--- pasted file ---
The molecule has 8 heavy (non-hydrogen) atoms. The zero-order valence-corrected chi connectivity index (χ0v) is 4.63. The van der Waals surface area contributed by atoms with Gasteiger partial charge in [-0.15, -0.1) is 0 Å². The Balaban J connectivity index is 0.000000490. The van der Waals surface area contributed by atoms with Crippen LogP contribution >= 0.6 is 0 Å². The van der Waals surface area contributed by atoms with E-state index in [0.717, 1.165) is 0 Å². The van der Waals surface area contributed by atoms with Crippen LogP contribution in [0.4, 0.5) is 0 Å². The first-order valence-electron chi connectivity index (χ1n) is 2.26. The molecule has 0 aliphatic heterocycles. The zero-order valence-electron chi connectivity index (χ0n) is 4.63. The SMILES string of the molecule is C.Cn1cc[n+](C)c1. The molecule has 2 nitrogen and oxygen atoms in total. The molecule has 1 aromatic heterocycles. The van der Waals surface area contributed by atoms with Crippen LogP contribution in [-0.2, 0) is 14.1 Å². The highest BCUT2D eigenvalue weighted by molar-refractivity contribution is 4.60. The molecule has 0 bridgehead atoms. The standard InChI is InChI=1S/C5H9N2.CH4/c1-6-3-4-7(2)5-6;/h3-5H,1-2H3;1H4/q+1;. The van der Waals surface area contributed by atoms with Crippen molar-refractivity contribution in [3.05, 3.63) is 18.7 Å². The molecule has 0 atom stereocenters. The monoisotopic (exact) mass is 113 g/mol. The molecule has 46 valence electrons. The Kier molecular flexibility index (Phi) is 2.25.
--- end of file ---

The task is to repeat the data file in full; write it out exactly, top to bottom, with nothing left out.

The molecule has 8 heavy (non-hydrogen) atoms. The zero-order valence-corrected chi connectivity index (χ0v) is 4.63. The van der Waals surface area contributed by atoms with Gasteiger partial charge in [-0.15, -0.1) is 0 Å². The Balaban J connectivity index is 0.000000490. The van der Waals surface area contributed by atoms with Crippen LogP contribution >= 0.6 is 0 Å². The van der Waals surface area contributed by atoms with E-state index in [0.717, 1.165) is 0 Å². The van der Waals surface area contributed by atoms with Crippen LogP contribution in [0.4, 0.5) is 0 Å². The first-order valence-electron chi connectivity index (χ1n) is 2.26. The molecule has 0 aliphatic heterocycles. The zero-order valence-electron chi connectivity index (χ0n) is 4.63. The SMILES string of the molecule is C.Cn1cc[n+](C)c1. The molecule has 2 nitrogen and oxygen atoms in total. The molecule has 1 aromatic heterocycles. The van der Waals surface area contributed by atoms with Crippen LogP contribution in [-0.2, 0) is 14.1 Å². The highest BCUT2D eigenvalue weighted by molar-refractivity contribution is 4.60. The molecule has 0 bridgehead atoms. The standard InChI is InChI=1S/C5H9N2.CH4/c1-6-3-4-7(2)5-6;/h3-5H,1-2H3;1H4/q+1;. The van der Waals surface area contributed by atoms with Crippen molar-refractivity contribution in [3.05, 3.63) is 18.7 Å². The molecule has 0 atom stereocenters. The monoisotopic (exact) mass is 113 g/mol. The molecule has 46 valence electrons. The Kier molecular flexibility index (Phi) is 2.25.